By making use of the phenomenon that the effects of transcranial magnetic stimulation (TMS) are dependent on the initial cortical excitability, we show that TMS can reveal the properties of distinct neural populations within the stimulated region. Visual adaptation to either simple translational or radial motion was used to manipulate the initial activity state of neural populations of different tunings prior to application of TMS. After adaptation to either leftward or rightward motion, phosphenes induced from V1/V2 and the V5/MT+ complex took on the motion properties of the adapting stimulus, consistent with evidence that both regions contain direction-selective neurons. In contrast, after adaptation to radial motion, only phosphenes induced from the V5/MT+ complex took on the motion qualities of the adapting stimulus, consistent with findings that V5/MT+ but not V1/V2 contains neurons tuned to radial motion. That phosphenes induced from the V5/MT+ complex can appear containing either simple or radial motion demonstrates that the state dependency of TMS can be used to target specific neural populations within the affected region.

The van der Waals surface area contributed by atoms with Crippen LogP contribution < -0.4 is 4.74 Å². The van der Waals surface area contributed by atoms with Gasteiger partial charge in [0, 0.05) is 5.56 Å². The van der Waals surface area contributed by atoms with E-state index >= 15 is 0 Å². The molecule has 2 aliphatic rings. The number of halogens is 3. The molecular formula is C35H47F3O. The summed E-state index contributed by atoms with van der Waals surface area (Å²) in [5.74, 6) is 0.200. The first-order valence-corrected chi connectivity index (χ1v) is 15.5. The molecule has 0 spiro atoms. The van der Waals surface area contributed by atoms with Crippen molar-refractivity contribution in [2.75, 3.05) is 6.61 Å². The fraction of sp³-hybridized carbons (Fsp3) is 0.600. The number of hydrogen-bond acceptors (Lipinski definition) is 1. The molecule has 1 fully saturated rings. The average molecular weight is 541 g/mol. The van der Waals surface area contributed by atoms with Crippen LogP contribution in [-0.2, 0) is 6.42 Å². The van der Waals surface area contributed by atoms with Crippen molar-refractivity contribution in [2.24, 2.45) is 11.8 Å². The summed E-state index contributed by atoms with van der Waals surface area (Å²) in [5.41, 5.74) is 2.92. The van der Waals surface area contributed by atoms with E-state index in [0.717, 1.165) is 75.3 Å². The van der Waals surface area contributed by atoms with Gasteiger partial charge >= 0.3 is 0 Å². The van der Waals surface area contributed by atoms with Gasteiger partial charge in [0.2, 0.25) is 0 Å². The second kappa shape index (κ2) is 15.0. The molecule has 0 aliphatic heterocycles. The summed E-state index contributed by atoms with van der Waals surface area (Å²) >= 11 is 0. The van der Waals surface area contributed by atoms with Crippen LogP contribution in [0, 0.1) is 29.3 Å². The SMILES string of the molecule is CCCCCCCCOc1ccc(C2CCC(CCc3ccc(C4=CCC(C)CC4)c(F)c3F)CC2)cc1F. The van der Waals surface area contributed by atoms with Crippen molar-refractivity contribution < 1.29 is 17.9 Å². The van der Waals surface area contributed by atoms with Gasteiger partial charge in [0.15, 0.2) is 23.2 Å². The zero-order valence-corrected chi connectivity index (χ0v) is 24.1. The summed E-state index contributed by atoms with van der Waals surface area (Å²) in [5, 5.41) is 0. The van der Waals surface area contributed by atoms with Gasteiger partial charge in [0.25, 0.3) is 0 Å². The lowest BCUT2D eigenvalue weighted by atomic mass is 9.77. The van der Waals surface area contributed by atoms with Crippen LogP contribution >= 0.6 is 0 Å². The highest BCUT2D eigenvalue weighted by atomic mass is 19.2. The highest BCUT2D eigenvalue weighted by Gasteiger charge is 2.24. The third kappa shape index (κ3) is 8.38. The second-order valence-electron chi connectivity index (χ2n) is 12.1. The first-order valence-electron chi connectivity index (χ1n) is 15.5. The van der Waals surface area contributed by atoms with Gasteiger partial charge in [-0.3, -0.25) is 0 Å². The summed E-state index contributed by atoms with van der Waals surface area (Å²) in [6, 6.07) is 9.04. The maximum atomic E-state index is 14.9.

- Motion perception
- Transcranial magnetic stimulation
- V5/MT+ complex